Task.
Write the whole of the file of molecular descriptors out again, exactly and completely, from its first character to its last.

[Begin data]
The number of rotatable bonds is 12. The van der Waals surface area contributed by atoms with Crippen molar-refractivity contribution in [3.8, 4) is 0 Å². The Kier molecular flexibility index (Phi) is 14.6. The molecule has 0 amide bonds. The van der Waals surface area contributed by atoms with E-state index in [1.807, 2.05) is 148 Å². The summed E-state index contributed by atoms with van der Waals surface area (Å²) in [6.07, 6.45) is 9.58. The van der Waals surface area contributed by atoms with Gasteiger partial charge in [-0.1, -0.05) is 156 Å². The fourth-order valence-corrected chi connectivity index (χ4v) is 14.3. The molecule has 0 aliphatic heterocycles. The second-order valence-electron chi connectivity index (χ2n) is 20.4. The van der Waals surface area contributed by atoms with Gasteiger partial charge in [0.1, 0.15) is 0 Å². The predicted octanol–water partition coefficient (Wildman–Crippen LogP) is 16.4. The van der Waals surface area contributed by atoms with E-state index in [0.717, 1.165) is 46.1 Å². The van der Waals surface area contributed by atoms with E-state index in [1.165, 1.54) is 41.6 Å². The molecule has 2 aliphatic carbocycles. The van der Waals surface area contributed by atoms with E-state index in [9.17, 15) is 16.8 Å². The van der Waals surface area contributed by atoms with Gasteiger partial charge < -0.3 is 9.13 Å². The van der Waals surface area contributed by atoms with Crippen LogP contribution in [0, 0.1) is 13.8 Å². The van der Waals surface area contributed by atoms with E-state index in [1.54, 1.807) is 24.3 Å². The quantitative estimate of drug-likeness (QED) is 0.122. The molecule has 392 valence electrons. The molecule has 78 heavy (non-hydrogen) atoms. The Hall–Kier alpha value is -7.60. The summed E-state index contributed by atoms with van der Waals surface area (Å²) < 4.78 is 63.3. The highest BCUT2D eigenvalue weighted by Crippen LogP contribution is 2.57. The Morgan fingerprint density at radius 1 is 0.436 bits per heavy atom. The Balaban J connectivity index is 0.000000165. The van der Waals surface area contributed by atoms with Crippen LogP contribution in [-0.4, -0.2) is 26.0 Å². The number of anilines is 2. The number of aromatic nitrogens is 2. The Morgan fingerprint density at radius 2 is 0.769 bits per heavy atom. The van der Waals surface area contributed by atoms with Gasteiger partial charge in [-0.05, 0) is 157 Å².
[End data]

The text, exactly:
The number of rotatable bonds is 12. The van der Waals surface area contributed by atoms with Crippen molar-refractivity contribution in [3.8, 4) is 0 Å². The Kier molecular flexibility index (Phi) is 14.6. The molecule has 0 amide bonds. The van der Waals surface area contributed by atoms with E-state index in [1.807, 2.05) is 148 Å². The summed E-state index contributed by atoms with van der Waals surface area (Å²) in [6.07, 6.45) is 9.58. The van der Waals surface area contributed by atoms with Gasteiger partial charge in [-0.1, -0.05) is 156 Å². The fourth-order valence-corrected chi connectivity index (χ4v) is 14.3. The molecule has 0 aliphatic heterocycles. The second-order valence-electron chi connectivity index (χ2n) is 20.4. The van der Waals surface area contributed by atoms with Gasteiger partial charge in [0.1, 0.15) is 0 Å². The predicted octanol–water partition coefficient (Wildman–Crippen LogP) is 16.4. The van der Waals surface area contributed by atoms with E-state index in [0.717, 1.165) is 46.1 Å². The van der Waals surface area contributed by atoms with E-state index in [1.165, 1.54) is 41.6 Å². The molecule has 2 aliphatic carbocycles. The van der Waals surface area contributed by atoms with E-state index in [9.17, 15) is 16.8 Å². The van der Waals surface area contributed by atoms with Gasteiger partial charge < -0.3 is 9.13 Å². The van der Waals surface area contributed by atoms with Crippen LogP contribution in [0, 0.1) is 13.8 Å². The van der Waals surface area contributed by atoms with E-state index in [1.54, 1.807) is 24.3 Å². The quantitative estimate of drug-likeness (QED) is 0.122. The molecule has 392 valence electrons. The molecule has 78 heavy (non-hydrogen) atoms. The Hall–Kier alpha value is -7.60. The summed E-state index contributed by atoms with van der Waals surface area (Å²) < 4.78 is 63.3. The highest BCUT2D eigenvalue weighted by Crippen LogP contribution is 2.57. The Morgan fingerprint density at radius 1 is 0.436 bits per heavy atom. The Balaban J connectivity index is 0.000000165. The van der Waals surface area contributed by atoms with Crippen LogP contribution in [-0.4, -0.2) is 26.0 Å². The number of anilines is 2. The number of aromatic nitrogens is 2. The Morgan fingerprint density at radius 2 is 0.769 bits per heavy atom. The van der Waals surface area contributed by atoms with Gasteiger partial charge in [-0.05, 0) is 157 Å².